Posted by: jeb1 | May 19, 2011

Home Design: Contemporary Country Living From Houzz

9 Contemporary Designs Find a Beautiful Home in Nature

All over the U.S., an increasing number of contemporary homes are being built in settings traditionally reserved for other architectural styles. In some of the old Portland, Ore. neighborhoods where I live, it is not uncommon to see a modern home next to one built in the early 1900s. These contrasts got me thinking about contemporary homes in natural settings.

The squared-off lines of a contemporary home against a raw natural environment truly intrigues me. It’s that relation between two opposite concepts that makes this idea so compelling, and one I want to try at least once in my lifetime. Here are 9 contemporary homes that did it right.

This beautiful Texas home is all about angles and materials. Nestled among a lightly forested setting, the contemporary design incorporates different materials — ipe siding, stucco and concrete panels — in perfect proportions. The seemingly random pathway leads visitors to the well-lit entry. For me, the angles of the home are a structured interpretation of the randomness of tree branches. That’s why this design works so well in this setting.

by Nick Mehl Architecture

modern exterior by David Vandervort Architects

To me, this garage and guest quarters feels like an adult-size tree house. The structure sits squarely amidst a nice wooded setting, seemingly growing right out of the earth. The expansive windows looking out must make it feel as if you are up in the branches of the surrounding trees.

by David Vandervort Architects

contemporary exterior by Six Walls Interior Design

With a perfect backdrop of greenery, this expansive shingled home takes full advantage of the views. The combination of wood shingles, stone (both structured and unstructured) and greenery are in perfect harmony with the natural surroundings.

by Six Walls Interior Design

modern patio by Quezada Architecture  
There is just something about California living that is so appealing. This contemporary home rises above the valley below providing the homeowners a fantastic vantage point of the surrounding area. Outdoor seating both above and below invite us to take relax, take in the view, to be one with the nature around us.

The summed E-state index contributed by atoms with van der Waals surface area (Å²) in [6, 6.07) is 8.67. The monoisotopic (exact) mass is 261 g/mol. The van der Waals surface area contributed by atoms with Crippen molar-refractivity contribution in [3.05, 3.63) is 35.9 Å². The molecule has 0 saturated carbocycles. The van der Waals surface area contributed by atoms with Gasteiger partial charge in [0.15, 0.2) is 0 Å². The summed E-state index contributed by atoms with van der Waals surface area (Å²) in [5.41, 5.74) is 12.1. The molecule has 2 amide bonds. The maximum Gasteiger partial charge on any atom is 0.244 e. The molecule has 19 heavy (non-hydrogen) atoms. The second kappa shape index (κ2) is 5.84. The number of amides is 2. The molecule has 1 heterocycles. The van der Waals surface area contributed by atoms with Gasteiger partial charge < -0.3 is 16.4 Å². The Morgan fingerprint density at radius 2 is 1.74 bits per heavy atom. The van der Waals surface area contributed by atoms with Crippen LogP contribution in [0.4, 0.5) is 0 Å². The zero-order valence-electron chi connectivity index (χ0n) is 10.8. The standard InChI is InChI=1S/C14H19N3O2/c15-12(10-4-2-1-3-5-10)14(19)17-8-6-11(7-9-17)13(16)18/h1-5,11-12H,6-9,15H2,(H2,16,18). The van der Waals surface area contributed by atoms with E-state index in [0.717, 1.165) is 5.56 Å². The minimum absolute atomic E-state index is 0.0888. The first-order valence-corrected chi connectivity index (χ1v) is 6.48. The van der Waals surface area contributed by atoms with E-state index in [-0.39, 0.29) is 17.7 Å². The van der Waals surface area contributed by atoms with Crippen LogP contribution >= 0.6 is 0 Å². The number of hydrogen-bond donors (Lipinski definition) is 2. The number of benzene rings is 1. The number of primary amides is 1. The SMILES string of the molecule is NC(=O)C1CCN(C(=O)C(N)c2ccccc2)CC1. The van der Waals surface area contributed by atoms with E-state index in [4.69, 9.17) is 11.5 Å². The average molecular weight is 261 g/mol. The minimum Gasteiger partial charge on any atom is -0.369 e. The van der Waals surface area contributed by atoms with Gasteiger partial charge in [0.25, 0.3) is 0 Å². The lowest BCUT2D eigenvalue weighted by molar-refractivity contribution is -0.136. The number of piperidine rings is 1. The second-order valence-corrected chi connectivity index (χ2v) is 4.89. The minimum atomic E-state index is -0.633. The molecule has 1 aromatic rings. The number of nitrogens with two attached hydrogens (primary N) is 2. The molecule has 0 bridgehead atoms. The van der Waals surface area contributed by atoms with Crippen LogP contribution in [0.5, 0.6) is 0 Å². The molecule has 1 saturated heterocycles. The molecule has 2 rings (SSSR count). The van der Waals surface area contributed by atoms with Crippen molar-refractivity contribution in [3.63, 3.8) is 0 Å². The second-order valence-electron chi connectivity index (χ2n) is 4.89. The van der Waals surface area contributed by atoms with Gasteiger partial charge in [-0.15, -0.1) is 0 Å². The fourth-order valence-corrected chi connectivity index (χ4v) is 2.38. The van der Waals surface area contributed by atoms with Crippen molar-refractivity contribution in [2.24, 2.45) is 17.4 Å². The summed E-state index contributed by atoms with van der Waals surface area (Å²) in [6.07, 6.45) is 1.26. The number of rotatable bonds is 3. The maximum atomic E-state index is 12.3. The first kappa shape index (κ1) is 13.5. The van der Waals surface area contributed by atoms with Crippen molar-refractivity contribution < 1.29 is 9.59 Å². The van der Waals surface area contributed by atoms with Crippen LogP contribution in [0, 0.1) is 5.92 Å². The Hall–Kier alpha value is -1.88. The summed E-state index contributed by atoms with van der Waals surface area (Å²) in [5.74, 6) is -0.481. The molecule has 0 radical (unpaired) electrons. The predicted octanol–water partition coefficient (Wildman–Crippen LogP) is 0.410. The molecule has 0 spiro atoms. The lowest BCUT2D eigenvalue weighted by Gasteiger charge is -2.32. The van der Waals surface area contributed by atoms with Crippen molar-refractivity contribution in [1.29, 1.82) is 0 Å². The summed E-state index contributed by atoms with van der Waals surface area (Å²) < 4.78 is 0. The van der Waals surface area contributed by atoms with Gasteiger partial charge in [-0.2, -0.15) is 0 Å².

by Quezada Architecture

modern exterior by Frederick Stelle

Less “country,” more beachfront. I included this example to show how a structure, even though modern, can work perfectly with the surrounding landscape. Almost as if it were built out of the sky, clouds and some sea water, this beautiful beach home is a welcome destination at the end of this path.

by Frederick Stelle

modern landscape by Huettl Landscape Architecture

In opposition to the surrounding wilderness, this contemporary wood, steel and glass structure is all about right angles and lines. From the perfect grid of the concrete driveway and garage door, to the strong lines of the siding and windows, this is definitely not your typical country house.

by Huettl Landscape Architecture

modern exterior by Chang + Sylligardos Architects

I really don’t want to offend the architect, but this reminds me of a house made from Legos. The perfect little cubes work together to create a beautifully structured modern home. Driving up to this house out of the forest must be quite unexpected.
modern exterior by Dick Clark Architecture

Strong lines and lightness of materials make this home seem to float. The landscaping around the home seems to disconnect the driveway and foundation from the upper portion of the structure.

by Dick Clark Architecture

modern exterior by John Maniscalco Architecture

Again, California architecture comes through for us. While this home is within city limits, the way in which it is built speaks to the type of careful consideration one must take when building a contemporary structure in a wooded setting. This spectacular home is built with great care within a grove of grand trees. The garage side of the home barely peeks out, providing what must be a grand view from the living space above. The change in materials from the bottom floor to the two upper levels helps minimize the overall height and draw attention to the beautiful wood siding.

More: Browse more photos of home designs


by John Maniscalco Architecture

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